Why do undergraduate women stop studying philosophy?

UPDATE: We’ve decided (in consultation with Morgan) that it would be a good idea to open discussion here as well, so we’re doing so.  Please do feel free to comment!


An important blog post by Morgan Thompson, about an important paper.

In early 2012, Toni Adleberg, Sam Sims, Eddy Nahmias, and I began a project to gather empirical support for explanations of the gender gap in philosophy, focusing on potential causes of the early drop-off of women in philosophy between initial courses and choosing to major, since research shows that this is the most significant drop-off. If the proportion of women majors remains stuck under 1/3, as it has been for decades (National Center for Education Statistics 2013), then it will remain difficult to improve the proportion of women graduate students and faculty.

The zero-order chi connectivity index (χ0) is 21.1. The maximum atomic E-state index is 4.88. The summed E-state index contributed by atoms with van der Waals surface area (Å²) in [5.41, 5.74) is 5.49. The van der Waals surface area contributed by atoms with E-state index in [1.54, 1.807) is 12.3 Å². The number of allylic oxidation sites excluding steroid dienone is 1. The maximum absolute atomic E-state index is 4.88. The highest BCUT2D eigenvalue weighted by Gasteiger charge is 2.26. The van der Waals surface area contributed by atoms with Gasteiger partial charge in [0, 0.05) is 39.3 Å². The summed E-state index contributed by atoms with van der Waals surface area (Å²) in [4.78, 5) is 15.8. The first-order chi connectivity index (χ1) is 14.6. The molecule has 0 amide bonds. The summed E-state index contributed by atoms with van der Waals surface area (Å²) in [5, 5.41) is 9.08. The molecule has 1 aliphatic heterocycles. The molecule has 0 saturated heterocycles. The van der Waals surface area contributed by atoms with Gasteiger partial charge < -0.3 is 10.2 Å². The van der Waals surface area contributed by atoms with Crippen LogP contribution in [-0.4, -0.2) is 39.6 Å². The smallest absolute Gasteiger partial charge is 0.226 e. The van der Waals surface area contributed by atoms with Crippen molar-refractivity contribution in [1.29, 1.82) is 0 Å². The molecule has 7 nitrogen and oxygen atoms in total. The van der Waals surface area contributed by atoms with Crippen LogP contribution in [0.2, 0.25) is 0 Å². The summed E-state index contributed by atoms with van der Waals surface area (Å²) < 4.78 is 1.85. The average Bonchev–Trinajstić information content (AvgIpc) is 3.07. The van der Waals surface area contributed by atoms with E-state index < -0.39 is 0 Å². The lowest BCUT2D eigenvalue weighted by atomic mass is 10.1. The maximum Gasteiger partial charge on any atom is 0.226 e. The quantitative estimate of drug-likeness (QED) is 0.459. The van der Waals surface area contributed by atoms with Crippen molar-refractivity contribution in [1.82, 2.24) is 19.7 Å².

Our paper describing our surveys, results, and suggestions is now published in Philosophers’ Imprint here. We hope people will find it useful, especially for generating more hypotheses, research, and solutions. Below, we offer a few highlights and welcome discussion here at Daily Nous.


One thought on “Why do undergraduate women stop studying philosophy?

  1. I am a philosophy major drop out. I had enough credits to be a philosophy major, but didn’t have one required class. I think that I was actually rather “good” at philosophy as I was able to think abstractly in a way that tends to work with philosophy…but ultimately I wanted something more concrete with practical application. Of course, with 20 years of hindsight, I recognize that philosophy actually has a lot of practical application.

Comments are closed.